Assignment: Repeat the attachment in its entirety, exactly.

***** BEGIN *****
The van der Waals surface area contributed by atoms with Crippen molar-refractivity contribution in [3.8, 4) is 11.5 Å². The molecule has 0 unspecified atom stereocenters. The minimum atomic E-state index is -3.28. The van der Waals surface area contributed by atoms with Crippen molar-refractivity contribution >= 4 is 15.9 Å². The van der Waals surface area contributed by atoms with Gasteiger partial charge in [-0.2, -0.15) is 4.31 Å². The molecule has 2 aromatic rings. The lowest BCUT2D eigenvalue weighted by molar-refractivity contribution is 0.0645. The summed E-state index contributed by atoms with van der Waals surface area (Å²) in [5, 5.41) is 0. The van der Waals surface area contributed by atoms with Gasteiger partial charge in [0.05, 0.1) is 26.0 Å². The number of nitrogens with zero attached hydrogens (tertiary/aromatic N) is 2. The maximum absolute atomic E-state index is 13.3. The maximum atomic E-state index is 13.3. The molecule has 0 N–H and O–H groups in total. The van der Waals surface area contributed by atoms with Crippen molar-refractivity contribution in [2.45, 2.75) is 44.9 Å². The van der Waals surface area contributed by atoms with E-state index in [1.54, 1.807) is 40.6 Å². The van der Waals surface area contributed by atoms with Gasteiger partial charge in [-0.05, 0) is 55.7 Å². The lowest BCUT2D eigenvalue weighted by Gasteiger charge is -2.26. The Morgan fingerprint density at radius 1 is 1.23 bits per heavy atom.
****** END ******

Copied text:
The van der Waals surface area contributed by atoms with Crippen molar-refractivity contribution in [3.8, 4) is 11.5 Å². The molecule has 0 unspecified atom stereocenters. The minimum atomic E-state index is -3.28. The van der Waals surface area contributed by atoms with Crippen molar-refractivity contribution >= 4 is 15.9 Å². The van der Waals surface area contributed by atoms with Gasteiger partial charge in [-0.2, -0.15) is 4.31 Å². The molecule has 2 aromatic rings. The lowest BCUT2D eigenvalue weighted by molar-refractivity contribution is 0.0645. The summed E-state index contributed by atoms with van der Waals surface area (Å²) in [5, 5.41) is 0. The van der Waals surface area contributed by atoms with Gasteiger partial charge in [0.05, 0.1) is 26.0 Å². The number of nitrogens with zero attached hydrogens (tertiary/aromatic N) is 2. The maximum absolute atomic E-state index is 13.3. The maximum atomic E-state index is 13.3. The molecule has 0 N–H and O–H groups in total. The van der Waals surface area contributed by atoms with Crippen molar-refractivity contribution in [2.45, 2.75) is 44.9 Å². The van der Waals surface area contributed by atoms with E-state index in [1.54, 1.807) is 40.6 Å². The van der Waals surface area contributed by atoms with Gasteiger partial charge in [-0.05, 0) is 55.7 Å². The lowest BCUT2D eigenvalue weighted by Gasteiger charge is -2.26. The Morgan fingerprint density at radius 1 is 1.23 bits per heavy atom.